Jo Brand and Doc Brown perform at Air Ambulance comedy fundraiser in Highgate
- Credit: PA Wire/Press Association Images
Tina Lazarus whose son Jacob was treated by medics after a horrific car crash is raising money for the lifesaving charity
Five Londoners every day are treated by the Air Ambulance team for traumatic injuries, from traffic accidents and stabbings to horrific falls.
Many, like Tina Lazarus' son Jacob, owe their lives to the service, which relies heavily on donations to stay in the air.
Lazarus, who runs health and safety training company Safe And Sound, has organised a fundraising comedy night Upstairs At The Gatehouse with all proceeds going to the Air Ambulance service.
Jo Brand, St John's Wood comic Sindhu Vee, Kilburn-raised rapper Doc Brown and compere Arthur Smith are "giving their time for almost nothing" says Tina, "which is fantastic."
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The November 17 gig is almost 13 years to the day since her car crash.
"I was living in Highgate and driving through East Finchley on the school run when my son was nine, and we had a really horrendous car crash. Even now I go cold remembering it.
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"It was parents' evening that night, my son was in the back reading a book and I had the dog in the boot. Then my airbag went off. It's like being in space, you lose all sense of time, but when I came to, I looked back and remember thinking Jacob had died. There was a huge head wound and no sign of any movement."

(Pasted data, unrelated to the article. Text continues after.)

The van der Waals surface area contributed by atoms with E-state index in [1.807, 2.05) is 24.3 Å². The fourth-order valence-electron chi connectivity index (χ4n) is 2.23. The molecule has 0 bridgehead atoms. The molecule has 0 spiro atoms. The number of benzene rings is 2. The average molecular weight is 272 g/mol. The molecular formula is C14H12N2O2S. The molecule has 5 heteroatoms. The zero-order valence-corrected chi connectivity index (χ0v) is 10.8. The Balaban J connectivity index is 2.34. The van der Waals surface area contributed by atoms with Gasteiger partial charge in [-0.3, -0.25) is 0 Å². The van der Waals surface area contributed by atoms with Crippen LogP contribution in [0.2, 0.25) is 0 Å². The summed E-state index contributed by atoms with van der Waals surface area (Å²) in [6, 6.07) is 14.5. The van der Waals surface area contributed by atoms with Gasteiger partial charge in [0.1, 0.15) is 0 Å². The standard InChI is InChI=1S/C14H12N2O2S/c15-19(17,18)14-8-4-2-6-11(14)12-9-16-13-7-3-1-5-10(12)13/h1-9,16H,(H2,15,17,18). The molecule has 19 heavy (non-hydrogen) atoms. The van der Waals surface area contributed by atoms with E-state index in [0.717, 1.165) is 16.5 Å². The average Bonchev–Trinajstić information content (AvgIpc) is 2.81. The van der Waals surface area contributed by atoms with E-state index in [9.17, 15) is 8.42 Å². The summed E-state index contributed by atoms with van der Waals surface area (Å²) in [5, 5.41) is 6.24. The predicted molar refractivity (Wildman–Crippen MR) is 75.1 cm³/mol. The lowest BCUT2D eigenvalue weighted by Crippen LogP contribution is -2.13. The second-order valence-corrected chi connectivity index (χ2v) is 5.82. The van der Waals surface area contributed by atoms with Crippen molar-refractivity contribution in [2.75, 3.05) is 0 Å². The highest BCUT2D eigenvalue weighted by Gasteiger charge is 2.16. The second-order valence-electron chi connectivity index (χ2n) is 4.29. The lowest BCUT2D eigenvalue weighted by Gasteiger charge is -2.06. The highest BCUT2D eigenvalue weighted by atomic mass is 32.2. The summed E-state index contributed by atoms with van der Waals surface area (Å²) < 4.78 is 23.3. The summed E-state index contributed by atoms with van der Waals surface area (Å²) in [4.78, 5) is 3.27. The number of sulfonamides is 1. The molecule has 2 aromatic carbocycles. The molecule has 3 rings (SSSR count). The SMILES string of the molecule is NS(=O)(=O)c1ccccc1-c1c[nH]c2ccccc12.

Lazarus works with paramedics who teach paediatric first aid and safety courses for schools local authorities and childcare providers, and her training kicked in.
"Of all the first aid courses I had seen, I remembered one bit of advice; to stay calm and take a deep breath, then I followed what they had taught me."
Jacob was cut from the car, and although it was too windy to send the helicopter, a trauma consultant and paramedic arrived on motorbikes and put him in an induced coma to control his vital signs, before taking him to the Royal London.
"They bring the hospital team to the roadside where they can do what they would in a hospital but without the wait," says Lazarus.
"People die because they don't get that expert medical intervention quickly."
She then endured a tense wait for Jacob to regain consciousness so they could assess the damage.
"Until he came round they didn't know if the brain was going to work, but he opened his eyes looked at me and said 'what about parents' evening?' I thought 'thank God he's with it.'"
Jacob, who will be taking photographs at the comedy night, has no memory of the accident. But apart from a scar and an aversion to learning to drive, he is fine.
Now based in Barnet, Safe and Sound have long supported the Air Ambulance charity and Lazarus says: "They get some NHS funding but are heavily reliant on public donations. Their service is priceless. There's a woman coming to the comedy night whose son fell through a roof and they saved his life. The more we can raise the better."
Tickets for the gig on November 17 cost £25. upstairsatthegatehouse.com.